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Tips for changing child custody arrangements

| Aug 13, 2014 | Child Custody

Deciding to file for divorce can be a deeply emotional and personal choice that many residents of Denver, Colorado, may find themselves making. Some divorces may be relatively straightforward, especially when both parties work out their issues and pursue an uncontested divorce. Other divorces are understandably more difficult due to complications with securing child support or determining child custody arrangements. In some cases, the child may later wish to alter the custody arrangements, which can potentially lead to emotional pain and have legal ramifications.

When a child approaches a parent with the desire to live with the non-custodial parent, the report offers certain tips to help navigate the potentially emotional situation with as little conflict as possible. One of the tips suggested is that parents do not make an effort to speak negatively about the other parent. It is in the best interest of the child that he or she doesn’t feel the need to choose one parent over the other. Additionally, having a successful co-parenting means that it is important to understand the importance of the other parent.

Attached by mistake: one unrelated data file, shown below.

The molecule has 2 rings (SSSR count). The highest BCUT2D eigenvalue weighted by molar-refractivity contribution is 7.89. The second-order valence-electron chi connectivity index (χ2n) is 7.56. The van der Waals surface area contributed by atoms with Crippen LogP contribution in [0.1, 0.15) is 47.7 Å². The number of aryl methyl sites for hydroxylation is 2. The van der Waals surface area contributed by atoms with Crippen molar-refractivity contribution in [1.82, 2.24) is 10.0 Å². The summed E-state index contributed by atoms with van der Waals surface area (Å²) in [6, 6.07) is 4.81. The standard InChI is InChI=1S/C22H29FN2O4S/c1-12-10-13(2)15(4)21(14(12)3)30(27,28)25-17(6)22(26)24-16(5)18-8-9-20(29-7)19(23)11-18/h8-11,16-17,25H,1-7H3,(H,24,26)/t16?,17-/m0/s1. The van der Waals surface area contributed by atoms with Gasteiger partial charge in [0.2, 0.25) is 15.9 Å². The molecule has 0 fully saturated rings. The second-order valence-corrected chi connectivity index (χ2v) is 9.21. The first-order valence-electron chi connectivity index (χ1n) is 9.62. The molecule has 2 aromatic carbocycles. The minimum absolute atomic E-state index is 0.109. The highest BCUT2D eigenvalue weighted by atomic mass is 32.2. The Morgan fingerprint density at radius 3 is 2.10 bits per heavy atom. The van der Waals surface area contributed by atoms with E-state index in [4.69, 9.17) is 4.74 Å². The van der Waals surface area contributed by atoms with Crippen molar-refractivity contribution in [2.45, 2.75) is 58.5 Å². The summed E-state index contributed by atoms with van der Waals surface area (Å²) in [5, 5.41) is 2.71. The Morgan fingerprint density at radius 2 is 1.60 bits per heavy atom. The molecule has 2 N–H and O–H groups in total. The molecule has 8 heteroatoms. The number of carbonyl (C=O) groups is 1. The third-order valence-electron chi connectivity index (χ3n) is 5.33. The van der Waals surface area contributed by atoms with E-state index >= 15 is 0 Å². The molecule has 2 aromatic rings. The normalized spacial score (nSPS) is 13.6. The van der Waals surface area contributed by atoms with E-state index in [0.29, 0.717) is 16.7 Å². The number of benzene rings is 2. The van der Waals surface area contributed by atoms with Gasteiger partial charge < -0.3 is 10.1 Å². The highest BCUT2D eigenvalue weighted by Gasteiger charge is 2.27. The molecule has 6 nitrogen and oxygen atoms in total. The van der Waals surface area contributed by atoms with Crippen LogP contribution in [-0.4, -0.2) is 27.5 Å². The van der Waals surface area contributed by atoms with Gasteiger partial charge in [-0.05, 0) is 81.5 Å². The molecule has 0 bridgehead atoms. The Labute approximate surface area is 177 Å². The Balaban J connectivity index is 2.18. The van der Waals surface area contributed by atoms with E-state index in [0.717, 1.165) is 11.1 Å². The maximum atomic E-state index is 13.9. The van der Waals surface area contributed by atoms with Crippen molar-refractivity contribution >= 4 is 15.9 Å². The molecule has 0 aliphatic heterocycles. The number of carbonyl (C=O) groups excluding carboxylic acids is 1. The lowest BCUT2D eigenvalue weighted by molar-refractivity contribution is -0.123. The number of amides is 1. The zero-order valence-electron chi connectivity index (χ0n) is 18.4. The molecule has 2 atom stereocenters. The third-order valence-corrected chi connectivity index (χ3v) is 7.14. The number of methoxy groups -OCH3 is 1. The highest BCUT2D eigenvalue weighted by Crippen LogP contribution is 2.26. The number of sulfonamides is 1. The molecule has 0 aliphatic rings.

Changing the child’s primary living arrangements can lead to other legal implications. In most cases, child support is calculated based on the income of the non-custodial parent. In addition to child support issues, there are other legal rights that might be necessary to clarify, which can reportedly include ensuring that the non-custodial parent has the consent necessary to make medical decisions for example.

It is understandable that parents don’t want to hear that their children wish to change their living arrangements in favor of living with another parent. However, it is important to understand that sometimes it is in the best interest of the child to make the change in child custody possible. By keeping in mind the possible ramifications, a Denver, Colorado, parent can ensure that his or her child enjoys a fulfilling childhood with both parents.

Source: The Huffington Post, “6 Words No Divorced Parent Wants To Hear“, Bruce McCracken, Aug. 3, 2014